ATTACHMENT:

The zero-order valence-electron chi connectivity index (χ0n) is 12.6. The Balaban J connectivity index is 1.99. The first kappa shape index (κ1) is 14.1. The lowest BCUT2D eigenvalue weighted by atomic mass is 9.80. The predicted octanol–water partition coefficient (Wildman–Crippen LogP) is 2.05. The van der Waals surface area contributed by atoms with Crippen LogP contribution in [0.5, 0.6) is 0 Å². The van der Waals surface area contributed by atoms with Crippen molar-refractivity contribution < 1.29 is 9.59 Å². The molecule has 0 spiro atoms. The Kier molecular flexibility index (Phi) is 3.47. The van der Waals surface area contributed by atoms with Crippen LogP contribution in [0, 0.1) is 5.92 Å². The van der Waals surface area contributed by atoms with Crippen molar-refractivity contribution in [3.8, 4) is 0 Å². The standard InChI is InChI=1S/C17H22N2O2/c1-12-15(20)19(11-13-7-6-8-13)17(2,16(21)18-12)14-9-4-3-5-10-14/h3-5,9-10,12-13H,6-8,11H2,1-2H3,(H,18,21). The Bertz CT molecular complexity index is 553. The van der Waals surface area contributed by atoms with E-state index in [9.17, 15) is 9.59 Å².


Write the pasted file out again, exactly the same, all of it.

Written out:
The zero-order valence-electron chi connectivity index (χ0n) is 12.6. The Balaban J connectivity index is 1.99. The first kappa shape index (κ1) is 14.1. The lowest BCUT2D eigenvalue weighted by atomic mass is 9.80. The predicted octanol–water partition coefficient (Wildman–Crippen LogP) is 2.05. The van der Waals surface area contributed by atoms with Crippen LogP contribution in [0.5, 0.6) is 0 Å². The van der Waals surface area contributed by atoms with Crippen molar-refractivity contribution < 1.29 is 9.59 Å². The molecule has 0 spiro atoms. The Kier molecular flexibility index (Phi) is 3.47. The van der Waals surface area contributed by atoms with Crippen LogP contribution in [0, 0.1) is 5.92 Å². The van der Waals surface area contributed by atoms with Crippen molar-refractivity contribution in [3.8, 4) is 0 Å². The standard InChI is InChI=1S/C17H22N2O2/c1-12-15(20)19(11-13-7-6-8-13)17(2,16(21)18-12)14-9-4-3-5-10-14/h3-5,9-10,12-13H,6-8,11H2,1-2H3,(H,18,21). The Bertz CT molecular complexity index is 553. The van der Waals surface area contributed by atoms with E-state index in [9.17, 15) is 9.59 Å².